Editor’s notes: Forming an editorial board at the Tahoe Tribune
Well, we made it.
That reassuring message is less for you and more for me. If I’ve learned one thing over the past two weeks, it’s this: Give yourself more than two days between jobs when you’re transitioning to a new one — especially when that new job is a 13-hour car ride away. You’ll want an extra day or three.
Of course, I’ve learned much more than that lone lesson in the past two weeks. While Thanksgiving was a little more than a week ago, it feels appropriate for me to give thanks.
First and foremost to the team here at the Trib. They are the reason the paper did not miss a beat during the nearly two-week transition period between editors.
They’re also the reason why we were able to get out quality papers last week, and they’re the reason why I still have a full head of hair after that first week. (On a related note: This new guy in town needs a haircut … like four weeks ago. Send suggestions on a good place to get a trim on the South Shore to rhoffman@tahoedailytribune.)
Second, I’d like to thank those of you who have already reached out to me. I received several messages after the Q&A ran last Saturday. One reader reached out asking for the three most important books on my shelf. It was a challenging question, and I feel I rambled a bit in my answer.
Another reader emailed to say, while she enjoyed Wednesday’s cover story on bears, she thought the line “more populated areas, commonly referred to as the urban interface” was quite comical.
“How many ordinary people have you heard say ‘urban interface?’”
Good point. I had to laugh at that one myself, after it was pointed out. I love those emails.
A few people have stopped by to say “hello” in person, and I’ve managed to set aside time to meet with a few more people. Along those lines, I have a pretty healthy list of people to meet with, and I’m always happy to add to it. You can send invitations for lunch, coffee or just a plain sit-down conversation to the same email address as your haircut suggestions.
In the conversations so far, I’ve heard some consistent points regarding local issues.
Change is afoot, and there are some who do not want to see it happen at all or they think it’s moving too fast. Others feel change is long overdue and needs to be fostered.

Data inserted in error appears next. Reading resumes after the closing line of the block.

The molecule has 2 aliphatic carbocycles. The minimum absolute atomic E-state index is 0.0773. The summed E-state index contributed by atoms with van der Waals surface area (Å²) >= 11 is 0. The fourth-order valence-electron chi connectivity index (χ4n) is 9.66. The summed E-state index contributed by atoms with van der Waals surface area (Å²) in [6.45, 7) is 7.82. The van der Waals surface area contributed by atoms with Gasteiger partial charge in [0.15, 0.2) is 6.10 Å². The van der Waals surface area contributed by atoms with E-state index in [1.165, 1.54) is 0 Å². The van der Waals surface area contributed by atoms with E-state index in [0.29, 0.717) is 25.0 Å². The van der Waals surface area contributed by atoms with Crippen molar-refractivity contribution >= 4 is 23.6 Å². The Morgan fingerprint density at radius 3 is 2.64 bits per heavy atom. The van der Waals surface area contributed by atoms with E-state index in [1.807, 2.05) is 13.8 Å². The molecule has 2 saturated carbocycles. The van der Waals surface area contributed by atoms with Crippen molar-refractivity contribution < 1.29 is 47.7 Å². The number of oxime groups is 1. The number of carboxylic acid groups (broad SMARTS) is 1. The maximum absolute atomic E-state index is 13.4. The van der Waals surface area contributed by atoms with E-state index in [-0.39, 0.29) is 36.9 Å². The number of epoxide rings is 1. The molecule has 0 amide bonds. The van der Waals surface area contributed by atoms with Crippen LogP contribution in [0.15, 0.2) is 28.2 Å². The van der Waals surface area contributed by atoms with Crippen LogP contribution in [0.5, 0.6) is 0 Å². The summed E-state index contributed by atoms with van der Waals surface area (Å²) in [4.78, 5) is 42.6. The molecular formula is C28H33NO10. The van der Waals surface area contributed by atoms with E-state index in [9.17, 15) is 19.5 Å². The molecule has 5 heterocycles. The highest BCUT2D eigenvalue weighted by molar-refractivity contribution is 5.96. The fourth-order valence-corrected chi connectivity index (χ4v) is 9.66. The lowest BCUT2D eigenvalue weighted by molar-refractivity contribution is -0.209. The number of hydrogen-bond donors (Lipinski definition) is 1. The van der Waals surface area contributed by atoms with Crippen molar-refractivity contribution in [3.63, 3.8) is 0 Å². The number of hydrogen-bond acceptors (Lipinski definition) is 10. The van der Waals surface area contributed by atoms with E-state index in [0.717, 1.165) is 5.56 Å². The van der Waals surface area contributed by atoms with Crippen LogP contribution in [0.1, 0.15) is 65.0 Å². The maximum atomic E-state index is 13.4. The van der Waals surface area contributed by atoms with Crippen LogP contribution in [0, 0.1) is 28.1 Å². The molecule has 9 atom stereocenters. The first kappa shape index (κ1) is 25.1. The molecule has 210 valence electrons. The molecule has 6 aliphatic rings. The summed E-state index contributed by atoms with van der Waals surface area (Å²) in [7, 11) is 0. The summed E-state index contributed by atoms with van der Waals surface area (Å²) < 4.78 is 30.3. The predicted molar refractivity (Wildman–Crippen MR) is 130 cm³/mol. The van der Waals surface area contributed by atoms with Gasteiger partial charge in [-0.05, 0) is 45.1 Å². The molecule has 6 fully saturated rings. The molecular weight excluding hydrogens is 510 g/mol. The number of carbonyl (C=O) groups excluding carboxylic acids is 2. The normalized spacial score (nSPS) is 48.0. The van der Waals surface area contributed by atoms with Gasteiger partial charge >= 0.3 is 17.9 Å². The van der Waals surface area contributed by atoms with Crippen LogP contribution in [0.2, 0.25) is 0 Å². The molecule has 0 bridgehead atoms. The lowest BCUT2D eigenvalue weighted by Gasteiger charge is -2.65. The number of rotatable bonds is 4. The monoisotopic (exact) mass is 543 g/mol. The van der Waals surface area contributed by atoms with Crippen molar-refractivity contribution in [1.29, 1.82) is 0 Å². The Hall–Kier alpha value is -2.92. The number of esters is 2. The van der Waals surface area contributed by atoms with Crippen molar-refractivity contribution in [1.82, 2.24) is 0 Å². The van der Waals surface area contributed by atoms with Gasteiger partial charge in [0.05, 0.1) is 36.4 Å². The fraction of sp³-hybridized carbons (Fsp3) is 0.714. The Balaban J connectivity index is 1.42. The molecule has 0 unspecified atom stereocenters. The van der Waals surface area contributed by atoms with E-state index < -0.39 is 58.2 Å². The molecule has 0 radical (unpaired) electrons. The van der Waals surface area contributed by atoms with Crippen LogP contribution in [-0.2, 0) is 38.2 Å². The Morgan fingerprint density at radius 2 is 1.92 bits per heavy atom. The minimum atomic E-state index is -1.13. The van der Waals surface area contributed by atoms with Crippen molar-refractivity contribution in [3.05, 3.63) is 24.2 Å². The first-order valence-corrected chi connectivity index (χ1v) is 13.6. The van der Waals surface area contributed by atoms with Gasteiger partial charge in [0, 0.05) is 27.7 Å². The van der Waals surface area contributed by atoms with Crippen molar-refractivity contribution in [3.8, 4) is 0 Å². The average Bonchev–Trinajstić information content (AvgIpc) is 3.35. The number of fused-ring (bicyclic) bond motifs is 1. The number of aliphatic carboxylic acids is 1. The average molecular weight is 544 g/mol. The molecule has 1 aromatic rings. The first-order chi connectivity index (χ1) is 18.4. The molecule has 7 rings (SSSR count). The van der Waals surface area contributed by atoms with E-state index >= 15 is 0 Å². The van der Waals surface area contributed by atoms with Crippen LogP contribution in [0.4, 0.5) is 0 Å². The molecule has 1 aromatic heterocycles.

Among the pressing issues: affordable housing and roads/infrastructure.
There are other issues and observations, for sure, but these are among the more consistent responses I hear when I ask, “What are the issues?”
Over the past two plus years, I’ve had the opportunity to live in and near some pretty spectacular places — mountain towns near water that were going through changes. Housing was not exactly cheap in some of those places, and, in a few cases, there were some locals who saw their community starting to change and did not like it.
Certainly every community is unique, but the problems identified by the people I’ve talked with so far are problems facing other communities in beautiful locations. Finding measured and effective solutions would be something truly unique.
Tribune Publisher Rob Galloway and myself are in the process of creating an editorial board here at the paper. While the makeup and mission are still being crafted, the central concept is simple: Bring together people from diverse backgrounds to identify key issues in the community and how best to address those issues.
When necessary, these discussions will form the basis of editorial positions at the Trib.
Look for more to come on the editorial board.
As for me, I plan to write columns occasionally, but they will be more personal and observational.
If there was one feeling or message I failed to convey in the Q&A, it’s my excitement about being here on the South Shore. Thanks for the warm welcome.
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